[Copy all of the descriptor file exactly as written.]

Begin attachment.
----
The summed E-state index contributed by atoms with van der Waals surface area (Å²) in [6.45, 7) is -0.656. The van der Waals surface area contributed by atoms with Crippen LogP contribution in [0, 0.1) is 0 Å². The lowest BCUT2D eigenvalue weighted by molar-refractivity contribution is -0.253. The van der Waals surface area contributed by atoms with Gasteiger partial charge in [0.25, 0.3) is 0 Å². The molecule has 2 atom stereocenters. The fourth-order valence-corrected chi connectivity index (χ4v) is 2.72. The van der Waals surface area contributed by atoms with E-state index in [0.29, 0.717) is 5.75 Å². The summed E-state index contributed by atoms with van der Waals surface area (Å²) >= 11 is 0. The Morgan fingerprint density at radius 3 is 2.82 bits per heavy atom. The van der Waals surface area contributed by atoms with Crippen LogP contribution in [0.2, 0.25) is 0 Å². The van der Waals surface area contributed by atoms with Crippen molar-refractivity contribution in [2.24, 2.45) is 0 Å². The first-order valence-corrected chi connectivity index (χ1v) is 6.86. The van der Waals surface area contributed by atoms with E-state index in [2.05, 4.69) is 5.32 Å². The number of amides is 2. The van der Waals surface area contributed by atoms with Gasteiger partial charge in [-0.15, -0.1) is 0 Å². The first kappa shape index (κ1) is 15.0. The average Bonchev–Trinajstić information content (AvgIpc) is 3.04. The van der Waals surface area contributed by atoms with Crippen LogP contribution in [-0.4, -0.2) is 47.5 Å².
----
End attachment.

The summed E-state index contributed by atoms with van der Waals surface area (Å²) in [6.45, 7) is -0.656. The van der Waals surface area contributed by atoms with Crippen LogP contribution in [0, 0.1) is 0 Å². The lowest BCUT2D eigenvalue weighted by molar-refractivity contribution is -0.253. The van der Waals surface area contributed by atoms with Gasteiger partial charge in [0.25, 0.3) is 0 Å². The molecule has 2 atom stereocenters. The fourth-order valence-corrected chi connectivity index (χ4v) is 2.72. The van der Waals surface area contributed by atoms with E-state index in [0.29, 0.717) is 5.75 Å². The summed E-state index contributed by atoms with van der Waals surface area (Å²) >= 11 is 0. The Morgan fingerprint density at radius 3 is 2.82 bits per heavy atom. The van der Waals surface area contributed by atoms with Crippen LogP contribution in [0.2, 0.25) is 0 Å². The van der Waals surface area contributed by atoms with Crippen molar-refractivity contribution in [2.24, 2.45) is 0 Å². The first-order valence-corrected chi connectivity index (χ1v) is 6.86. The van der Waals surface area contributed by atoms with E-state index in [2.05, 4.69) is 5.32 Å². The number of amides is 2. The van der Waals surface area contributed by atoms with Gasteiger partial charge in [-0.15, -0.1) is 0 Å². The first kappa shape index (κ1) is 15.0. The average Bonchev–Trinajstić information content (AvgIpc) is 3.04. The van der Waals surface area contributed by atoms with Crippen LogP contribution in [-0.4, -0.2) is 47.5 Å².